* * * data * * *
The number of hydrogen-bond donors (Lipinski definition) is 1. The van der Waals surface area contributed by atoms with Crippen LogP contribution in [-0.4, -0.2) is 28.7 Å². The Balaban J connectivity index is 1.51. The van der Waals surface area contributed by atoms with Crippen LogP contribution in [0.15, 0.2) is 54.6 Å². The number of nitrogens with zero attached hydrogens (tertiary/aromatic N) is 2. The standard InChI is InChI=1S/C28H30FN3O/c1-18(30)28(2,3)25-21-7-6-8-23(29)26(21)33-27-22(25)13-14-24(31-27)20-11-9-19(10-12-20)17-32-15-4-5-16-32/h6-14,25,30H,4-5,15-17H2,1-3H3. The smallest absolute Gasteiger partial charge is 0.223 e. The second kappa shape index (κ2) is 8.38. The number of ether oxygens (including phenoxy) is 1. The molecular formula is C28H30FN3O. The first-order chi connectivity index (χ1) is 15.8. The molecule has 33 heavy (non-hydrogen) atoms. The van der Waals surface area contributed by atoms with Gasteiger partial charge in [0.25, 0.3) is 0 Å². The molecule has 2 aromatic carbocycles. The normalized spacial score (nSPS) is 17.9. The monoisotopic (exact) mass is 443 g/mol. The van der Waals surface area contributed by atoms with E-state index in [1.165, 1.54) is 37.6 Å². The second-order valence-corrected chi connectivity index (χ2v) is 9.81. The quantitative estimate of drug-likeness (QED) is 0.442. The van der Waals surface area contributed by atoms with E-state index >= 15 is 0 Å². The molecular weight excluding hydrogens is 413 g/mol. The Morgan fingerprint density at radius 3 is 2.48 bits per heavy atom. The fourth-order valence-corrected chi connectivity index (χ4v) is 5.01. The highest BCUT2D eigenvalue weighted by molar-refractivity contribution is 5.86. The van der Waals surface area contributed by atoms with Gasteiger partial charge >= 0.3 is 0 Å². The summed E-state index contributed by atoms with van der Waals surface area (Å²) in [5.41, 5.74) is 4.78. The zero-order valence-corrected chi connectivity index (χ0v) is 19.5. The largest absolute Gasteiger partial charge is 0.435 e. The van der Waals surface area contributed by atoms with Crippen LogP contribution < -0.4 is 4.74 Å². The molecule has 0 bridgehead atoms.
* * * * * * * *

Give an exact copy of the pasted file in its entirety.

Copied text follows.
The number of hydrogen-bond donors (Lipinski definition) is 1. The van der Waals surface area contributed by atoms with Crippen LogP contribution in [-0.4, -0.2) is 28.7 Å². The Balaban J connectivity index is 1.51. The van der Waals surface area contributed by atoms with Crippen LogP contribution in [0.15, 0.2) is 54.6 Å². The number of nitrogens with zero attached hydrogens (tertiary/aromatic N) is 2. The standard InChI is InChI=1S/C28H30FN3O/c1-18(30)28(2,3)25-21-7-6-8-23(29)26(21)33-27-22(25)13-14-24(31-27)20-11-9-19(10-12-20)17-32-15-4-5-16-32/h6-14,25,30H,4-5,15-17H2,1-3H3. The smallest absolute Gasteiger partial charge is 0.223 e. The second kappa shape index (κ2) is 8.38. The number of ether oxygens (including phenoxy) is 1. The molecular formula is C28H30FN3O. The first-order chi connectivity index (χ1) is 15.8. The molecule has 33 heavy (non-hydrogen) atoms. The van der Waals surface area contributed by atoms with Gasteiger partial charge in [0.25, 0.3) is 0 Å². The molecule has 2 aromatic carbocycles. The normalized spacial score (nSPS) is 17.9. The monoisotopic (exact) mass is 443 g/mol. The van der Waals surface area contributed by atoms with E-state index in [1.165, 1.54) is 37.6 Å². The second-order valence-corrected chi connectivity index (χ2v) is 9.81. The quantitative estimate of drug-likeness (QED) is 0.442. The van der Waals surface area contributed by atoms with E-state index >= 15 is 0 Å². The molecular weight excluding hydrogens is 413 g/mol. The Morgan fingerprint density at radius 3 is 2.48 bits per heavy atom. The fourth-order valence-corrected chi connectivity index (χ4v) is 5.01. The highest BCUT2D eigenvalue weighted by molar-refractivity contribution is 5.86. The van der Waals surface area contributed by atoms with Gasteiger partial charge >= 0.3 is 0 Å². The summed E-state index contributed by atoms with van der Waals surface area (Å²) in [5.41, 5.74) is 4.78. The zero-order valence-corrected chi connectivity index (χ0v) is 19.5. The largest absolute Gasteiger partial charge is 0.435 e. The van der Waals surface area contributed by atoms with Crippen LogP contribution < -0.4 is 4.74 Å². The molecule has 0 bridgehead atoms.